Service Journalism, or Excuses to Drink Expensive Booze

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In the interests of educating my reading public, I went down to the Flatiron Lounge, a new, rather swanky bar on 19th Street that's rapidly looking like it's becoming the latest 'in' spot.

It's a very pretty space -- lots of deco touches, from the antique bar itself to the elegant, nearly enclosed banquettes. It's the kind of bar that looks like it should have Sarah Vaughan or Ella Fitzgerald singing "Stormy Weather", accompanied only by a solo piano at a glacial pace, playing over the sound system.

Of course, they were playing the Beastie Boys instead.

Anyway, the drinks themselves are very, very good (if somewhat pricey). It's a bar that specializes in sophisticated drinks and it shows on the menu. The look of horror on the mixologist's face when a clueless fratboy type asked for a Red Stripe (which is not one of the featured beers) was indescribable. One of the featured drinks on their menu is the Sidecar, which is, I would have to say, probably my favorite cocktail (when made correctly, which is rare, which is why I end up drinking so many Manhattans).

The classic Sidecar is two parts cognac (or brandy), one part Cointreau (or triple sec), and one part fresh lemon juice; they serve their version in a cocktail (aka a martini) glass rimmed with sugar. It's a elegant balance of sweet and sour; the tang of the lemon juice floats above tha alcoholic sweetness of the Cointreau with the cognac providing a nicely complex base. Sidecars made with Rose's Lemon water are invariably cloyingly oversweet; they're far more like the dreaded and far-overrated Cosmopolitan than anything else.

I also tried a Nicky Finn, which is a sidecar with a teaspoon of Ricard (or absinthe, or other licorice-based alcohol) slipped into the mix; the extra bitterness of the liqueur gives the drink a surprising depth that you didn't know was missing. I'll have to have that again.

What was, perhaps, most impressive was the fact that Julie, the proprietor, made an excellent Americano -- one of the more obscure cocktails around -- without prompting or pausing to look up the recipe. An Americano is Campari, sweet vermouth, ice and soda water in a highball glass. It's a bitter, complex drink that almost nobody makes anymore; the sort of thing that's perfect for slow sipping in a seersucker suit on a hot, slow, lazy summer day.

Don't know why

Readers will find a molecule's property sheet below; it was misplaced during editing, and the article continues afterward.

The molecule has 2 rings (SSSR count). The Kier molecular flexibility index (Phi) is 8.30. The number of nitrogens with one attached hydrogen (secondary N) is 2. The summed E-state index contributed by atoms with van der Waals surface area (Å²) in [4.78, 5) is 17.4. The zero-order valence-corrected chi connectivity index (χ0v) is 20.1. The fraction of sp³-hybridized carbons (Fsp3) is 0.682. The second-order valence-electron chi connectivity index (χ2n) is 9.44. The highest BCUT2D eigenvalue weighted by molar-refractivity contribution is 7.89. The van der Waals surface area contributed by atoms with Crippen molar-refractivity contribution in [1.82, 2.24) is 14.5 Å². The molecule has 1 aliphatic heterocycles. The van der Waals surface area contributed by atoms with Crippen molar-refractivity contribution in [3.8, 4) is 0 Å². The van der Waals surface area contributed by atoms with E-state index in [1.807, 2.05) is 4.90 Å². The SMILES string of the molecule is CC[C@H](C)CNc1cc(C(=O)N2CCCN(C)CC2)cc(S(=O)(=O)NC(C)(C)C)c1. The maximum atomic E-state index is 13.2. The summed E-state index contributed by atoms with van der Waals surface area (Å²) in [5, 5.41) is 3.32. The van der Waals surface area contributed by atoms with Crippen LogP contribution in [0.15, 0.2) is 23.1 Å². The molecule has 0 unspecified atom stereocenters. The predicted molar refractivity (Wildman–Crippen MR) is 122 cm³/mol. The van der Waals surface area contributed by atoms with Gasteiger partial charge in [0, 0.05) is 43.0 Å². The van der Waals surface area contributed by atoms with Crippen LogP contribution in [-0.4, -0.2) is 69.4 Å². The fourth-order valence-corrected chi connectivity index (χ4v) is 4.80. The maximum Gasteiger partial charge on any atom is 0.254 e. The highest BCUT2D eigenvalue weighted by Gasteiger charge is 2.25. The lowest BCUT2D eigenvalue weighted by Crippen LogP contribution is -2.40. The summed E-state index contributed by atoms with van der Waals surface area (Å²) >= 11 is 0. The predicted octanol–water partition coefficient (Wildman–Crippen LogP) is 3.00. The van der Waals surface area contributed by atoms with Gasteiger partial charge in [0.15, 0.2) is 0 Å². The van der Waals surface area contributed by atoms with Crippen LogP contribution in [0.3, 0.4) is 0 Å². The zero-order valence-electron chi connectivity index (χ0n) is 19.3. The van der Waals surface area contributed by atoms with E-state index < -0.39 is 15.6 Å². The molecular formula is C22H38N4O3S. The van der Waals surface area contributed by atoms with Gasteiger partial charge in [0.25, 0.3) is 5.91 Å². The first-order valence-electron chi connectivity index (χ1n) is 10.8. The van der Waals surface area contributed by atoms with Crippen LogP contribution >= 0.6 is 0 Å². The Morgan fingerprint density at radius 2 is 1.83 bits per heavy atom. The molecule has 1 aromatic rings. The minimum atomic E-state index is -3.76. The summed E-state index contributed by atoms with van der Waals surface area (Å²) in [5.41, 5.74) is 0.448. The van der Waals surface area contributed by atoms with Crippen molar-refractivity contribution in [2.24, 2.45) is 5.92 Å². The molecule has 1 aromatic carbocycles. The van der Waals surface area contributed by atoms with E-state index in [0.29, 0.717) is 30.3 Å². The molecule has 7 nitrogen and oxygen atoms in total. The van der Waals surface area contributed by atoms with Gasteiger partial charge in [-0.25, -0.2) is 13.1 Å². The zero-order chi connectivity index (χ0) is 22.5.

There's no sun up in the sky
Stormy weather
Since my baby and I ain't together
Keeps rainin' all the time

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Probably my biggest coup of this week was winning the bidding for the rights to lunch with Paul Frankenstein, editor-n-publisher Read More


if i didn't know better i'd think part of your was a romantic.

so americano can be something other than the caffeine concoction, interesting.

Isn't that the bar that's owned by Chris Noth of Law & Order/Sex & the City fame?

Ya know, it's always struck me as a shame that while it's common to see the work of wine writers and food writers, booze writers are vanishingly rare.

That was lovely.

Positively poetic, Paul.

Man, it sounds great...except for the freakin' Beastie Boys. You kids and your music.

The Flatiron Lounge is owned by head-bartender Julie Reiner and several partners that I have not yet met.

Most classic Sidecar recipes specify equal parts of Cognac, lemon juice and Cointreau, but the it's really a matter of personal preference. I find the classic proportions a tad on the cloying side, especially since the classic presentation of the Sidecar is in a cocktail glass with a sugar-coated rim! Another proportion worth trying is Dale DeGroff's (he uses these proportions for pretty much every kind of sour): 1.5-2 oz Cognac, 3/4oz oz lemon juice, 1 oz Cointreau.

Thank you for the wonderful review. We do in fact play the classics most of the time, but as the night goes on we pick up the pace a bit with more ambient music. I can promise you that you did not hear the Beastie Boys at flatiron as we do not own or play any rap music. For a more classic experience please come by Monday through Wednesday, as we are not nearly as crowded.



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